Baidu adds an AI personal assistant, Duer, to its mobile search app

Baidu showed off Duer's voice-activated capabilities with a version of the software embedded in a robot

As Microsoft's virtual assistant Cortana introduces herself to new Windows 10 users around the world, Chinese search giant Baidu is adding its own AI, Duer, to a mobile app used by millions of Chinese.

Baidu showed off Duer's ability to place orders online with a version of the software embodied in a a cute little robot. 

After a brief dialog to establish the user's wishes, Duer ordered two lattes for delivery in 15 minutes during a demo on Tuesday.

Baidu has no immediate plans to sell the robot, but the AI software powering it was incorporated Tuesday into Mobile Baidu, an app that runs on Android or iOS, platforms that already offer their own virtual assistants functions, Google Now and Siri.

Baidu's Duer is a voice-activated assistant, designed to give recommendations and make purchases online, according to Baidu CEO Robin Li.

"We want everyone to have a personal assistant," he said. 

Upon request, Duer can place restaurant reservations, buy movie tickets, and book flights, among many other options. During Tuesday's demo, Baidu's CEO showed that Duer could also be asked to find out which restaurants would allow dogs inside, and then recommend one. 

Baidu, China's largest search engine, developed Duer by indexing data on various vendors across industries. For more specific queries, such as which restaurants allow dogs, Baidu's own technology will search through user reviews to find an answer, said Wang Haifeng, a company vice president.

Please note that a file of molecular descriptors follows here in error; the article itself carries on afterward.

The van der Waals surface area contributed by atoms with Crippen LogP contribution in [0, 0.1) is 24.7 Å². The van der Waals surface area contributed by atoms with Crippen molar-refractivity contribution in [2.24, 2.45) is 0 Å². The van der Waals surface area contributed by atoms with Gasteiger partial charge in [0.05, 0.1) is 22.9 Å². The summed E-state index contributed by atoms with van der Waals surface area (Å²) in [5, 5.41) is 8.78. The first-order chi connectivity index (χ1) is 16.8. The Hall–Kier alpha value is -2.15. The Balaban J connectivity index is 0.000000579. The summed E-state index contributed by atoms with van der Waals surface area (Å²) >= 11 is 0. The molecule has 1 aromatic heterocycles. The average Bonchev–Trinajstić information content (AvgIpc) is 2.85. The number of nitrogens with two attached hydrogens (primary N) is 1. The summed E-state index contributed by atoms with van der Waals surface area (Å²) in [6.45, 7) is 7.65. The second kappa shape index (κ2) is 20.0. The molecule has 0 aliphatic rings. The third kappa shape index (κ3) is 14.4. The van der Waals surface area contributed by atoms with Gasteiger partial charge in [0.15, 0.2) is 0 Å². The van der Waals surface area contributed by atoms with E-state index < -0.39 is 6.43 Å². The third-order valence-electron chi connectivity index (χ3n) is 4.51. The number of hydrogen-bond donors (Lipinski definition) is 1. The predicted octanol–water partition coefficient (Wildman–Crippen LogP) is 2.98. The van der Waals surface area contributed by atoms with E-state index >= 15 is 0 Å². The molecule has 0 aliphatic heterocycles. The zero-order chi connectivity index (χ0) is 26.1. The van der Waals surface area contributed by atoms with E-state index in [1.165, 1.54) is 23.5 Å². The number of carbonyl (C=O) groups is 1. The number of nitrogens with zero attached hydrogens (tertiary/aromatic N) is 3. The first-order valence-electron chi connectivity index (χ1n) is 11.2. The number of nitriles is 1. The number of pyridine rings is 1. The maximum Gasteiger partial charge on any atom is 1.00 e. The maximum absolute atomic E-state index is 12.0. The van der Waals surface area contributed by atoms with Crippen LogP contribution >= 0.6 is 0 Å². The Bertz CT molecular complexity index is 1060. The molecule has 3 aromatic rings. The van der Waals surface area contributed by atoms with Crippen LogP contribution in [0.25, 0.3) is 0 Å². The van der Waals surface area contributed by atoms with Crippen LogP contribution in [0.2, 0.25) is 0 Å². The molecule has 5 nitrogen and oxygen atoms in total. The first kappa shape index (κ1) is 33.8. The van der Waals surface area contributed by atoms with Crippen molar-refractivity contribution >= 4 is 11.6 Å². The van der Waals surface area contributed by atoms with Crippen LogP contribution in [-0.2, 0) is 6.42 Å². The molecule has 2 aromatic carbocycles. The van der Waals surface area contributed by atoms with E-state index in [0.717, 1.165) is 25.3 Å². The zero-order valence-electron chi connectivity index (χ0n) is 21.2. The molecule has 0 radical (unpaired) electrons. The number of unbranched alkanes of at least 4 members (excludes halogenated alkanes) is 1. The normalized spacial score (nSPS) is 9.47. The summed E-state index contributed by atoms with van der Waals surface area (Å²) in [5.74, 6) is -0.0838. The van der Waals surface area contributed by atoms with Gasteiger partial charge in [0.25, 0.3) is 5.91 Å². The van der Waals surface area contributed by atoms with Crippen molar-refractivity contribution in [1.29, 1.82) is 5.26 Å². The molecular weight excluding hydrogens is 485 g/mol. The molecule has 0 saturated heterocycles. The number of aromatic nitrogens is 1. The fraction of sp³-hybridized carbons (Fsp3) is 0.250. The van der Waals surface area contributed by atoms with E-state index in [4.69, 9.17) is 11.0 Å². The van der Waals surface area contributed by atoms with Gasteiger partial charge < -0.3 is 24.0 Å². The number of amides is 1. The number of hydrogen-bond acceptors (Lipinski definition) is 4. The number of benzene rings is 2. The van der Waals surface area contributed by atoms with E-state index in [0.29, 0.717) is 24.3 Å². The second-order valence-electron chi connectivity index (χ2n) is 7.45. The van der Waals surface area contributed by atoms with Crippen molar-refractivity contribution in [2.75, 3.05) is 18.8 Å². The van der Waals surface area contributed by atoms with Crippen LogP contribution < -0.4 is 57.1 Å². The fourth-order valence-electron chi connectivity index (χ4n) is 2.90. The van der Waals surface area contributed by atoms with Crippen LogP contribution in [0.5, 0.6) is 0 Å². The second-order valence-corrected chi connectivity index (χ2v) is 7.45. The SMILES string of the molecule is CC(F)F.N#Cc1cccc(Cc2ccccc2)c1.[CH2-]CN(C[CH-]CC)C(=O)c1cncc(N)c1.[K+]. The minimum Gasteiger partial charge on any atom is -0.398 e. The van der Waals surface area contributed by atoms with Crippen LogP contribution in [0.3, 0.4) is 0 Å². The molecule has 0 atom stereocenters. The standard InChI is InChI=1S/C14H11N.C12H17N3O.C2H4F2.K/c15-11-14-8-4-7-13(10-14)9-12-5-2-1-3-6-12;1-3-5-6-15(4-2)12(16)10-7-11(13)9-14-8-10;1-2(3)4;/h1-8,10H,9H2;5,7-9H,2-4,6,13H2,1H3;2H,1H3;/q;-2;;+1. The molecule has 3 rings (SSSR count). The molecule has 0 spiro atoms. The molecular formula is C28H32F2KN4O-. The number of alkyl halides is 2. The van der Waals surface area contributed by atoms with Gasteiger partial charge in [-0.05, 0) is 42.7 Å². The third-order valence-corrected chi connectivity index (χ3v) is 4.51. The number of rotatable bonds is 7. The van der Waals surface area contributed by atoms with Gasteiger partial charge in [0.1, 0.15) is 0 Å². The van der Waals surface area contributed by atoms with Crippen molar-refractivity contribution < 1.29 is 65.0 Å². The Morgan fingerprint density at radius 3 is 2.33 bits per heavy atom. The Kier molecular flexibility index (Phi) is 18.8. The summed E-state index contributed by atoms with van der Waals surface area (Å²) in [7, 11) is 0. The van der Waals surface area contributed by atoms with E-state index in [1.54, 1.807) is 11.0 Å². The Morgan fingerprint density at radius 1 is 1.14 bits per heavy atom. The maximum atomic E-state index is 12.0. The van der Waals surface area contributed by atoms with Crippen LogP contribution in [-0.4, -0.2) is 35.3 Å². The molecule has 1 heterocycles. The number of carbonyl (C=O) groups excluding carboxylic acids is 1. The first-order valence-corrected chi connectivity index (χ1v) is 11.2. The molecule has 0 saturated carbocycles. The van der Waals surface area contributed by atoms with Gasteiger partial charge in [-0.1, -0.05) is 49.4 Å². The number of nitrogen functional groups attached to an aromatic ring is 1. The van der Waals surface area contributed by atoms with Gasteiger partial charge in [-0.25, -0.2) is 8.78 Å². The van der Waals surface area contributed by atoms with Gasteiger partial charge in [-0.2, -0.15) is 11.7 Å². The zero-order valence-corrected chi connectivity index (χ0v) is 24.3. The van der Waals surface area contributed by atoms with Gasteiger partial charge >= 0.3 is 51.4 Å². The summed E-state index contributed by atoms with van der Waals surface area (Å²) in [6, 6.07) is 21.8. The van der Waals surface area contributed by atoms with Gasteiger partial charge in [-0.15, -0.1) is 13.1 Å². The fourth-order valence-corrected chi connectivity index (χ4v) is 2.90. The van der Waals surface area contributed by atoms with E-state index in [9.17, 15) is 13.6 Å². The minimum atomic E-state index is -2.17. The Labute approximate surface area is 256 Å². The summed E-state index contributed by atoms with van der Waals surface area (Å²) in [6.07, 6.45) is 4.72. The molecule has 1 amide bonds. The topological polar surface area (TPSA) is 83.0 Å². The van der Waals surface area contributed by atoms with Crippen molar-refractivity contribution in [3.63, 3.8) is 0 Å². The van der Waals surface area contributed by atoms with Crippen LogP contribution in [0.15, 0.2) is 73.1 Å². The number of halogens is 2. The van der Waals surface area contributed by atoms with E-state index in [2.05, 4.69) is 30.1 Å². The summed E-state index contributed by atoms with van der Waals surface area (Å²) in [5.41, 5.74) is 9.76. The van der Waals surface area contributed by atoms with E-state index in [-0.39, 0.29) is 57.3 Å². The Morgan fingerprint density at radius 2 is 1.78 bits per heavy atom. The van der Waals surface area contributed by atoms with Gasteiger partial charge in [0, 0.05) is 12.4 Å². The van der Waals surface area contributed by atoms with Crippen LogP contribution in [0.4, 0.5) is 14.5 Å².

Although Baidu is still developing its Duer robot, the plan is to bring the virtual assistant software to various devices, Wang said. On Tuesday, Baidu also unveiled a larger robot version over a meter high that could be used to greet customers at a store.  

From a business standpoint, Duer could drive more traffic and merchants to Baidu's platform. Increasingly, Chinese users are relying on their mobile phones to make online purchases for food deliveries and movie tickets, and Internet giants including Baidu, Alibaba Group and Tencent are all competing for ways to cash in on this growth. 

In June, Baidu said it would invest US$3.2 billion in its online-to-offline (O2O) e-commerce business. That investment will go toward Nuomi, Baidu's group-buying service, which can be used to find deals on restaurants, movie tickets, hotels and more.

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Michael Kan

IDG News Service
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